Having grown old without seeing fulfilled God's promise that he would have offspring, Abram brought his complaint before God. The Lord promised Abram that, despite appearances to the contrary, his posterity would be as numerous as the stars in the night sky.
The closing actions of the Abram story depict a covenant-making ceremony. The sacrificial cutting of animals in two indicated that the parties entered into a solemn pledge. Each solemnly bound the other to be willing to die--like the sacrificed animals--if he failed to adhere to the promises made.
Here, however, it was God alone (symbolized by the 'smoking fire pot' and 'flaming torch' passing between the victims) who made the death-defying commitment. Though 'a deep sleep fell upon Abram and terrifying darkness descended upon him', he received God's offer of land which his progeny would occupy ('to your descendants I give this land').
We learn in the Genesis reading that Abraham (Abram's later name), believed God 'and the Lord reckoned it to him as righteousness'. In his epistle to the Romans, Paul described such a trusting disposition as the characteristic of every believer (cf. Romans 1:17).
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"Spiritual consolation" as a help in daily life
Father Jack Mahoney has some insights on how God's consolation, shown Jesus and his disciples in the gospel, can, when it is given us in prayer, spiritual experiences, help our daily dedication to the Lord's way:
Another point to consider is Peter’s feeling that it was ‘good’ for the disciples to be there on the mountain top along with the glorified Jesus and Moses and Elijah, and that when Moses and Elijah were about to depart Peter wanted to keep them all together and to prolong the experience.
This recalls the point beloved of traditional retreat givers, that we may on occasion experience a feeling of spiritual pleasure or contentment, or what St Ignatius of Loyola called ‘consolation’ in prayer; that we want to maintain the spiritual glow of devotion and are sorry to feel it go.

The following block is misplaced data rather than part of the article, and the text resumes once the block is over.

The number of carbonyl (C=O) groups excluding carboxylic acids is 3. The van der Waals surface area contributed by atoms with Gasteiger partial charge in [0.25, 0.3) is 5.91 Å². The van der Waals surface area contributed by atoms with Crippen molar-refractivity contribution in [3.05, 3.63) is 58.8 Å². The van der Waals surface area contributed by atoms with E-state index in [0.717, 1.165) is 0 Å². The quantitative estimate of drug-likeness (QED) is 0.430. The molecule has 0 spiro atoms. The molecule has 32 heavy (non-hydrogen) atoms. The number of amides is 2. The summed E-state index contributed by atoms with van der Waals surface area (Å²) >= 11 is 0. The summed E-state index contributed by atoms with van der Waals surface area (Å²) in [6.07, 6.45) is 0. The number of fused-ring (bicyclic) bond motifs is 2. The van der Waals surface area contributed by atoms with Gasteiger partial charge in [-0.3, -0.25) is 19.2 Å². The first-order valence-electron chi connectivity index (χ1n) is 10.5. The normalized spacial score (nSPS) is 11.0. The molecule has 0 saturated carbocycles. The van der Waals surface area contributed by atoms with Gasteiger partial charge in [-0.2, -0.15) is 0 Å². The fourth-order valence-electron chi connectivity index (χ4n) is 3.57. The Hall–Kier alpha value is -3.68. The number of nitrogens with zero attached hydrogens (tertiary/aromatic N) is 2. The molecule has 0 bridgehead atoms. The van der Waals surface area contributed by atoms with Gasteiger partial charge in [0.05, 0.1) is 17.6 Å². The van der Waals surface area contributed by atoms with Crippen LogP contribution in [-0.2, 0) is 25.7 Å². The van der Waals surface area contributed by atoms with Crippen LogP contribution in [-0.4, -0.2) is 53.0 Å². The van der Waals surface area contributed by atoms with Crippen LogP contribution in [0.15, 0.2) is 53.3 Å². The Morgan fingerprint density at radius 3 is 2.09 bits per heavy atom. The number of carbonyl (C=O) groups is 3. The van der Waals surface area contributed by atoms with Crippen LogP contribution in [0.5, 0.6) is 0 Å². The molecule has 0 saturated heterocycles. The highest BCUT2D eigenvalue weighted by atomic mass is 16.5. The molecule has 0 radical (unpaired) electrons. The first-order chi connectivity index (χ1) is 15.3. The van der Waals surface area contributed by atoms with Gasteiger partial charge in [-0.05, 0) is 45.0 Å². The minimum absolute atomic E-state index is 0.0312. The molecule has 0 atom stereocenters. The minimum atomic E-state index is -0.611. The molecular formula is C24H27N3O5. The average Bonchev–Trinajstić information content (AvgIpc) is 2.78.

How are we to handle what we may call the ‘re-entry’ problem, that of reluctantly returning from a state of spiritual delight to the mundane realities and distracting chores of daily life? Peter did not appreciate that the shared experience of the Transfiguration was to prepare him and his fellows, as well as Jesus, for the distress and desolation which they were soon to experience when Jesus completed his journey to Jerusalem, as Luke points out (9:31).
The point is well captured by St Ignatius in his comment on ‘rules for discernment of spirits’ in the first week of the Spiritual Exercises: ‘let any who are in consolation think how they shall carry themselves in the desolation that will come afterwards, gathering new strength for that time.’
That seems to be Luke’s point for his readers, and the Church’s point for us at this stage in Lent: assurance and divine encouragement from the Transfiguration of Jesus, to keep going in following Jesus and to trust God in whatever future he may have in mind for us. (Read more at: http://www.thinkingfaith.org/articles/20100224_1.htm)
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The Pastoral Visitation of St. Isidore's Parish (South March/Kanata) continues this weekend.
Here are some photos of an hour spent on Friday afternoon with the residents of Forest Hill Long Term Care Home: